It might be tempting to interpret Colum McCann's brilliant novel, TransAtlantic, as a literary exercise in pointillism. After all, he presents us with a series of "dots" which slowly click into place and paint, when we take a step back, one breathtaking picture. But McCann, the winner of the National Book Award for his previous book, Let the Great World Spin, goes one step beyond. The "dots" here are not fuzzy and loosely pixelated. Instead each literary vignette is so precisely painted that there's beauty both when the camera zooms in and out.
Three historical events, transatlantic crossings, create the scaffolding for the story: Frederick Douglass visits Ireland in 1845, at the start of the potato famine and is impressed by Irish emancipator Daniel O'Connell; in 1919, aviators Jack Alcock and Arthur Brown make history as they try to be the first people to fly nonstop across the Atlantic; and in 1998, Sen. George Mitchell departs for Ireland for one last attempt at peace talks, what would eventually come to be known as the Good Friday agreement.
Wrapped around these historical events are the stories of four generations of women: Lily Duggan, an Irish Catholic woman who is enslaved and shipped to America where she later settles as a free woman; her daughter, Lottie Ehlrich; Lottie's daughter, Emily and finally Emily's daughter, Hannah Carson. Each of these women will have "crossings" of their own (transatlantic or not) and move back and forth between Ireland and North America always redefining the concept of home.
TransAtlantic starts with the story of Jack Alcock and Arthur Brown attempting their first flight across the Atlantic, from Newfoundland. At this time, Lottie Ehlrich and her daughter, Emily, are a mother-daughter journalist-photographer team set up in the same hotel and intent on capturing every detail of the historic flight. Shortly before Brown leaves, Emily hands him a letter to mail once he lands in Ireland. It is addressed: "The Jennings Family, 9 Brown Street, Cork." That letter never quite reaches its intended destination but is instead passed on from daughter to daughter through the generations, unopened. "I admit that I have sat at the kitchen table, looking out over the lough, and have rubbed the edges on the envelope and held it in the palm of my hand to try to divine what the contents might be, but, just as we are knotted by wars, so mystery holds us together," says the last daughter, Hannah. This letter, a mysterious family heirloom that holds so much intrigue and value for successive generations, also serves to bind the story together.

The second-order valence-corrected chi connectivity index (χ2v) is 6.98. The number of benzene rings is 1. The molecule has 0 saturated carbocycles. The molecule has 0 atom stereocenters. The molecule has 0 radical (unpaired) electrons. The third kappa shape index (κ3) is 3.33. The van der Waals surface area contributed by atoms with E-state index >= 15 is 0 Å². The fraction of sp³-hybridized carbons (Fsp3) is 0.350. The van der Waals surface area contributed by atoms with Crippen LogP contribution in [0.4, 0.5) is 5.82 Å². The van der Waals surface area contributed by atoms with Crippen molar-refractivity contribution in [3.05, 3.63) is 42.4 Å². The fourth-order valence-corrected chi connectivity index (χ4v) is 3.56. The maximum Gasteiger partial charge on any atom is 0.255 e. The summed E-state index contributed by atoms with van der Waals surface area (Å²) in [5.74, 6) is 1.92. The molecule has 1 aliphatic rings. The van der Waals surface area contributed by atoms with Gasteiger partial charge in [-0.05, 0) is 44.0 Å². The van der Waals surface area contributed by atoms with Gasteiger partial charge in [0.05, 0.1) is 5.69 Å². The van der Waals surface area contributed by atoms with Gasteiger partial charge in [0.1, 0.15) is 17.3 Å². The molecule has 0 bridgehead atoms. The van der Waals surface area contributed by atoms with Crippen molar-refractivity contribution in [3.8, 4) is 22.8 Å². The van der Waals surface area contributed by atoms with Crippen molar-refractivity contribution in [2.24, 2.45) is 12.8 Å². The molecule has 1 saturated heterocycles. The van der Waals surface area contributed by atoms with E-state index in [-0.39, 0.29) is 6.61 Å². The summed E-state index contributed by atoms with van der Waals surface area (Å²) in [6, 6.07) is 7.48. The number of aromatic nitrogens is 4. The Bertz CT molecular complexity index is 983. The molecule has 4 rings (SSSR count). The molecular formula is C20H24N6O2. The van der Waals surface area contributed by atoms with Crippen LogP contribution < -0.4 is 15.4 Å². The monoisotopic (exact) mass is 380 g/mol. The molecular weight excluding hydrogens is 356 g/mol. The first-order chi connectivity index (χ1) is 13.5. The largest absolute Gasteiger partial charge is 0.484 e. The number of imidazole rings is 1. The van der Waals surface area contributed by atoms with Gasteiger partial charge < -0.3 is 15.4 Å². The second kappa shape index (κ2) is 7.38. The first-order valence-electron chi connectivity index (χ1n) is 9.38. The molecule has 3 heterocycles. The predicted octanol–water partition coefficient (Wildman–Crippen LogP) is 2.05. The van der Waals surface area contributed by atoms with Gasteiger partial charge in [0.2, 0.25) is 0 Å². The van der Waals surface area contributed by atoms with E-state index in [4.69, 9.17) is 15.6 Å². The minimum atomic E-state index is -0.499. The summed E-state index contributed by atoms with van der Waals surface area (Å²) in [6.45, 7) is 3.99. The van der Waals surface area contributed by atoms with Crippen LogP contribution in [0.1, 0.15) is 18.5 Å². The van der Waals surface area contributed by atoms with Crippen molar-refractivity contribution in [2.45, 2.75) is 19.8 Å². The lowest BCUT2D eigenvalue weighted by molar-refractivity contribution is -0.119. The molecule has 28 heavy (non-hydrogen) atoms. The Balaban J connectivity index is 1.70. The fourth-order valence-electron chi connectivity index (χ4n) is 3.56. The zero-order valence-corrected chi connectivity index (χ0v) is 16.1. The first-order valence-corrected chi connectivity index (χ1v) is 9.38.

It is not quite right to call the various chapters "stories" - instead they are snapshots from different years and different lives and, just as he did in Let the Great World Spin, McCann skillfully paints them all together on one sprawling canvas. In the hands of a less able writer, these interweavings, the connections between people and places, might seem forced, but they aren't so here.
An Irish native himself, McCann understands the bittersweet nostalgia that accompanies immigration. TransAtlantic captures the immigrant sense of displacement especially well. At one point in the novel, Lily's husband, Jon Ehlrich, brings her a beautiful painting of Ireland as a special present. The beauty represented in the painting takes Lily aback, she only knew poverty in her native country, "No part of Ireland had ever vaguely resembled the canvas Jon Ehlrich had brought home," McCann writes. She had been sent to work as a maid. "Hers had been a life of basements, of rat droppings, of inner staircases, of soup ladles. A half-day off a week. Sloshing through the wet dark streets. To buy tobacco. The only relief."
There are many novels out there - large tomes, more than 400 pages long - that bandy about the word "saga," which brings to mind long descriptions and flowery sentences. McCann proves you don't need either to create a sweeping story, but what you do need is vision. Always one for economy of writing, he goes a step further with TransAtlantic. He wields his pen like a scalpel trimming every extra word, every extra incident out. Some might even call the first chapter choppy but I found it to be an accurate reflection of the flight ahead for the two aviators. "What was a life anyway? An accumulation of small shelves of incident. Stacked at odd angles to each other," McCann writes. He is a master at knowing just which "small shelves of incident" to shine a spotlight on and with his marvelous, measured writing he allows the reader to make wondrous discoveries as we piece the connections together.
McCann has had me hooked me on his writing since his novel Dancer. He has proven time and again that he is a powerhouse among contemporary fiction writers. He understands that what binds humanity together are not broad, panoramic moments but the smaller-scale happenings that bring those large historical events home to the everyday person. "The tunnels of our lives connect, coming to daylight at the oddest moments, and then plunge us into the dark again," McCann writes, "We return to the lives of those who have gone before us, a perplexing mobius strip until we come home, eventually, to ourselves." By mining these intersections with infinite grace and precision, McCann has created a stunning masterpiece. TransAtlantic is an absolute tour-de-force. If you can read only one book this year, this should be it.
This review was originally published in June 2013, and has been updated for the May 2014 paperback release. Click here to go to this issue.
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